Orangutan at Indonesia zoo seeking rehab for smoking addiction

Solo — Indonesian zookeepers have finally moved an orangutan out of zoo visitors’ view so she’ll no longer smoke lit cigarettes people regularly throw into her cage.

Taru Jurug Zoo spokesman Daniek Hendarto said on Wednesday the smoking Tori and her male companion, Didik, were moved to a small island within the zoo. There are four endangered orangutans at the zoo in the Central Java town of Solo.

“One of zoo problems in Indonesia is the visitors tease the animals,” said Lilik Kristianto, the Director of Taru Jurug zoo in a statement.

The 15-year-old Tori has been smoking for a decade. Approximately ten years ago, a careless zoo visitor flicked a lit cigarette into Tori’s cage. Once Tori figured out how to smoke, she started asking zoo visitors for smokes.

She mimics humans by holding cigarettes casually between her fingers while visitors watch and photograph her puffing away and flicking ashes on the ground.

This has now become a game between Tori and zoo visitors. Didik, who never cared for this game, would rush over to stamp out the butts as soon as they landed in the orangutans cage

Tori was finally moved to her new area on the other side of the zoo to remove her not only from her cigarette source.

The move was made to the small island in the middle of a small lake inside the zoo after animal activists began to call for action to snuff out Tori’s smoking.

Both the Centre for Orangutan Protection (COP) and the Jakarta Animal Aid Network (JJN) worked together to bring Tori to her new house and a new, smoke-free life.

The two other orangutans will be moved later to another island.

“Although there is posted signage indicating no food or cigarettes are to be given to the animals, the people are still doing it and make a fun of it. Sometimes the visitors try to hurt the animals,” continued Kristianto.

“The relocation is a permanent solution for this problem, and the new area provides better facilities that resemble their natural habitat in the wild. Tori can climb on five big trees in this island. This could be one of the best enclosures in Indonesia,” added Kristianto.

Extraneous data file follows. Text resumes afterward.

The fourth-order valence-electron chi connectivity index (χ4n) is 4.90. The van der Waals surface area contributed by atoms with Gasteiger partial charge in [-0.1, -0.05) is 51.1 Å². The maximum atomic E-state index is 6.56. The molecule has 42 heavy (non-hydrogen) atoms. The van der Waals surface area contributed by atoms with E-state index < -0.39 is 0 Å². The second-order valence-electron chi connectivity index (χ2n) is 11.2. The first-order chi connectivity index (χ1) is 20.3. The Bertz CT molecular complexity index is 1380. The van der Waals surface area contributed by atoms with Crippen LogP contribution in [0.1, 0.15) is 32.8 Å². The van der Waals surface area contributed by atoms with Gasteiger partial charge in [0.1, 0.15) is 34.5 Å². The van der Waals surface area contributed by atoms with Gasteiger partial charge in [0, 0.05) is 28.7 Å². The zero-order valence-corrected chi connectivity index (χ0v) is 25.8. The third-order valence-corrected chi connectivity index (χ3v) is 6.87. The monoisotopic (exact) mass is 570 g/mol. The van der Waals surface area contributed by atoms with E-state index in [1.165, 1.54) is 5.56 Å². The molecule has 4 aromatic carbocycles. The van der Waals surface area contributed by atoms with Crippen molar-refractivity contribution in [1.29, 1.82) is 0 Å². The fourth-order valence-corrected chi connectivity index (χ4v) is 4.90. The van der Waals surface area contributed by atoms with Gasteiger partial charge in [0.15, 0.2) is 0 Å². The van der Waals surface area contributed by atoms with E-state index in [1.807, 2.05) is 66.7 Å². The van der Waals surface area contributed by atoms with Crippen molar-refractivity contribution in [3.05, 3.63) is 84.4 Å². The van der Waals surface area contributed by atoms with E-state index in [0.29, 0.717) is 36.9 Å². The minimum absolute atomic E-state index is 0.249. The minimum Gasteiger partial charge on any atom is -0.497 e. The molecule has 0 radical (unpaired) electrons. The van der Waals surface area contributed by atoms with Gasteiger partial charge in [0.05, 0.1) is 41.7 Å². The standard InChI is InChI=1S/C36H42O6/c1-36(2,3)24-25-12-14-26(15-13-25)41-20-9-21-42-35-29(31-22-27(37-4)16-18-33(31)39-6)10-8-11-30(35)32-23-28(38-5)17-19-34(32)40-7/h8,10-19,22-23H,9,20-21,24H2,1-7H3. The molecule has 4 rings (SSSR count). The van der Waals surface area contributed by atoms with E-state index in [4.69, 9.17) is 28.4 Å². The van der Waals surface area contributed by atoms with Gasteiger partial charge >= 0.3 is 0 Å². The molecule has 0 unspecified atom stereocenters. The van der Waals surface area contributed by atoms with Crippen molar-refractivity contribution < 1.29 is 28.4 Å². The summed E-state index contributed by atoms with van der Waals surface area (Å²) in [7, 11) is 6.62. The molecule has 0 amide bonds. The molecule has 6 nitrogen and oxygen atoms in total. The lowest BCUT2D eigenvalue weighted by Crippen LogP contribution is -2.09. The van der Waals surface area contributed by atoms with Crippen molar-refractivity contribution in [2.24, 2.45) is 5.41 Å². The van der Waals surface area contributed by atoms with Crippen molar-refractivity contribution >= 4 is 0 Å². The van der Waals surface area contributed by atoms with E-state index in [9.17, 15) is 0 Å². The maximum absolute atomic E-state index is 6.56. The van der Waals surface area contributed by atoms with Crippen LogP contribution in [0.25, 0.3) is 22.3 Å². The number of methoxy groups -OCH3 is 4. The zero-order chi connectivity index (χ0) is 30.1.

Hendarto said recent medical tests show the four primates are in good condition.

Tori won’t be the only animal receiving special treatment, of course. According to the press release, it appears as if the entire zoo will undergo some updates in the future.

“We are very pleased to hear Solo government’s plan to build Taru Jurug as modern as the zoos are in developed countries, so in the future there will be no animals behind the bars, but the animals will be put in the enclosure or in the open cage that resemble to the animal’s habitat. This system will make the animals have a good life and keep them out of reach from the visitors who love to tease them. The animals will have healthy and happy lives. This is much better than seeing stressful and suffering animals,” said Krisitanto.

Humans sometimes have an odd sense of humor. What some may find amusing, others find disturbing. This situation can be viewed as animal cruelty, but is it viewed that way by authorities in Indonesia where over 70% of the men there are smokers?

As Tori is weaned from cigarettes in the coming months, the Taru Jurug zoo will assign interpreters to inform zoo-goers about the health and well-being of the orangutans, as well as explain why Tori is now being kept in the middle of an island in the middle of a lake, just out of butt’s reach.[]


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